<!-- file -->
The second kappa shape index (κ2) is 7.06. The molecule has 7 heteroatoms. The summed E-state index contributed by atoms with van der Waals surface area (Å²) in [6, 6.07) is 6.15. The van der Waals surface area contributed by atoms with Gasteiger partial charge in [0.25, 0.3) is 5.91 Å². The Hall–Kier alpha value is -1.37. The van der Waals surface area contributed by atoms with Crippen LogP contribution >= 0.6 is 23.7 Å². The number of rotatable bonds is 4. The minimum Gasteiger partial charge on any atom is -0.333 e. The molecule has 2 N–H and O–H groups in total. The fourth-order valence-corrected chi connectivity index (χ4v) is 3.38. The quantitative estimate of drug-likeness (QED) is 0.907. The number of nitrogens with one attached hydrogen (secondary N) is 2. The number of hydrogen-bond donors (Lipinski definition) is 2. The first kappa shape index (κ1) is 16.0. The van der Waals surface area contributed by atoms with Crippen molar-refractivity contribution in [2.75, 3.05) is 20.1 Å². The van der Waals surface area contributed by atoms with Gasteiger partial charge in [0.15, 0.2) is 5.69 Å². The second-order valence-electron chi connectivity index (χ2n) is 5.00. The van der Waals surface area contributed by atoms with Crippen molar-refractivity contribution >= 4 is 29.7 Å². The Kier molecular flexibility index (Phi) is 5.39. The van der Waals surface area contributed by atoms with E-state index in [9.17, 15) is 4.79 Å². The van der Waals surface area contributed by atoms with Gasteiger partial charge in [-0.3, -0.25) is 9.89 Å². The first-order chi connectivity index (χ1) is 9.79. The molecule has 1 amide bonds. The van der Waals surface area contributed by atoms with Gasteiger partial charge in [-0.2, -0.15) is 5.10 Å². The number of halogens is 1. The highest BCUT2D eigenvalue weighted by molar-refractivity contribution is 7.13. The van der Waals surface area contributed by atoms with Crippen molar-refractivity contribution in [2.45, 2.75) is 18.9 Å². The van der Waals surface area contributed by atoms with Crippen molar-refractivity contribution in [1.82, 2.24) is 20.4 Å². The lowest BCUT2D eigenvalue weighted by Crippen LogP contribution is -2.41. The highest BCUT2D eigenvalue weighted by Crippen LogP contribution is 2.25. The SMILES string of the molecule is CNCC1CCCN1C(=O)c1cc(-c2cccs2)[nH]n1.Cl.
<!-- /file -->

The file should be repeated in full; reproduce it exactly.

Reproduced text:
The second kappa shape index (κ2) is 7.06. The molecule has 7 heteroatoms. The summed E-state index contributed by atoms with van der Waals surface area (Å²) in [6, 6.07) is 6.15. The van der Waals surface area contributed by atoms with Gasteiger partial charge in [0.25, 0.3) is 5.91 Å². The Hall–Kier alpha value is -1.37. The van der Waals surface area contributed by atoms with Crippen LogP contribution >= 0.6 is 23.7 Å². The number of rotatable bonds is 4. The minimum Gasteiger partial charge on any atom is -0.333 e. The molecule has 2 N–H and O–H groups in total. The fourth-order valence-corrected chi connectivity index (χ4v) is 3.38. The quantitative estimate of drug-likeness (QED) is 0.907. The number of nitrogens with one attached hydrogen (secondary N) is 2. The number of hydrogen-bond donors (Lipinski definition) is 2. The first kappa shape index (κ1) is 16.0. The van der Waals surface area contributed by atoms with Crippen molar-refractivity contribution in [2.75, 3.05) is 20.1 Å². The van der Waals surface area contributed by atoms with Gasteiger partial charge in [0.15, 0.2) is 5.69 Å². The second-order valence-electron chi connectivity index (χ2n) is 5.00. The van der Waals surface area contributed by atoms with Crippen molar-refractivity contribution >= 4 is 29.7 Å². The Kier molecular flexibility index (Phi) is 5.39. The van der Waals surface area contributed by atoms with E-state index in [9.17, 15) is 4.79 Å². The van der Waals surface area contributed by atoms with Gasteiger partial charge in [-0.3, -0.25) is 9.89 Å². The first-order chi connectivity index (χ1) is 9.79. The molecule has 1 amide bonds. The van der Waals surface area contributed by atoms with Gasteiger partial charge in [-0.2, -0.15) is 5.10 Å². The number of halogens is 1. The highest BCUT2D eigenvalue weighted by molar-refractivity contribution is 7.13. The van der Waals surface area contributed by atoms with Crippen molar-refractivity contribution in [2.45, 2.75) is 18.9 Å². The van der Waals surface area contributed by atoms with Crippen molar-refractivity contribution in [1.82, 2.24) is 20.4 Å². The lowest BCUT2D eigenvalue weighted by Crippen LogP contribution is -2.41. The highest BCUT2D eigenvalue weighted by Crippen LogP contribution is 2.25. The SMILES string of the molecule is CNCC1CCCN1C(=O)c1cc(-c2cccs2)[nH]n1.Cl.